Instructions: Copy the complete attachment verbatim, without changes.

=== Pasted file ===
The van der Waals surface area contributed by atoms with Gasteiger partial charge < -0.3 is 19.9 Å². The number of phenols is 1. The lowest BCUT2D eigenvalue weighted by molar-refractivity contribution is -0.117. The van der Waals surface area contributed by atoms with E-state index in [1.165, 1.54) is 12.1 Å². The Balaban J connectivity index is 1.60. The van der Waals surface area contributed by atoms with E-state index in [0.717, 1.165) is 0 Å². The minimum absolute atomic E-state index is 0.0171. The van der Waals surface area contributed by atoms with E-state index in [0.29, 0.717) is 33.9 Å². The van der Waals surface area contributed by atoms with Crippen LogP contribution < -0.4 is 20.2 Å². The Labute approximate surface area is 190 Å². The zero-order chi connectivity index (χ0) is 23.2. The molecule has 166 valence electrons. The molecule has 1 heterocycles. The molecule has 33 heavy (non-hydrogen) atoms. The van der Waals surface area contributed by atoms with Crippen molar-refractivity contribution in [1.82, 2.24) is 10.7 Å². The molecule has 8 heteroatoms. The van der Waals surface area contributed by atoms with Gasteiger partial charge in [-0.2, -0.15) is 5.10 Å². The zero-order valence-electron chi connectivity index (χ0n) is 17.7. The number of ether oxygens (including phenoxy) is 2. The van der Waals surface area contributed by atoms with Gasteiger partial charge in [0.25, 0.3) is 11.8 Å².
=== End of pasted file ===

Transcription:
The van der Waals surface area contributed by atoms with Gasteiger partial charge < -0.3 is 19.9 Å². The number of phenols is 1. The lowest BCUT2D eigenvalue weighted by molar-refractivity contribution is -0.117. The van der Waals surface area contributed by atoms with E-state index in [1.165, 1.54) is 12.1 Å². The Balaban J connectivity index is 1.60. The van der Waals surface area contributed by atoms with E-state index in [0.717, 1.165) is 0 Å². The minimum absolute atomic E-state index is 0.0171. The van der Waals surface area contributed by atoms with E-state index in [0.29, 0.717) is 33.9 Å². The van der Waals surface area contributed by atoms with Crippen LogP contribution < -0.4 is 20.2 Å². The Labute approximate surface area is 190 Å². The zero-order chi connectivity index (χ0) is 23.2. The molecule has 166 valence electrons. The molecule has 1 heterocycles. The molecule has 33 heavy (non-hydrogen) atoms. The van der Waals surface area contributed by atoms with Crippen molar-refractivity contribution in [1.82, 2.24) is 10.7 Å². The molecule has 8 heteroatoms. The van der Waals surface area contributed by atoms with Gasteiger partial charge in [-0.2, -0.15) is 5.10 Å². The zero-order valence-electron chi connectivity index (χ0n) is 17.7. The number of ether oxygens (including phenoxy) is 2. The van der Waals surface area contributed by atoms with Gasteiger partial charge in [0.25, 0.3) is 11.8 Å².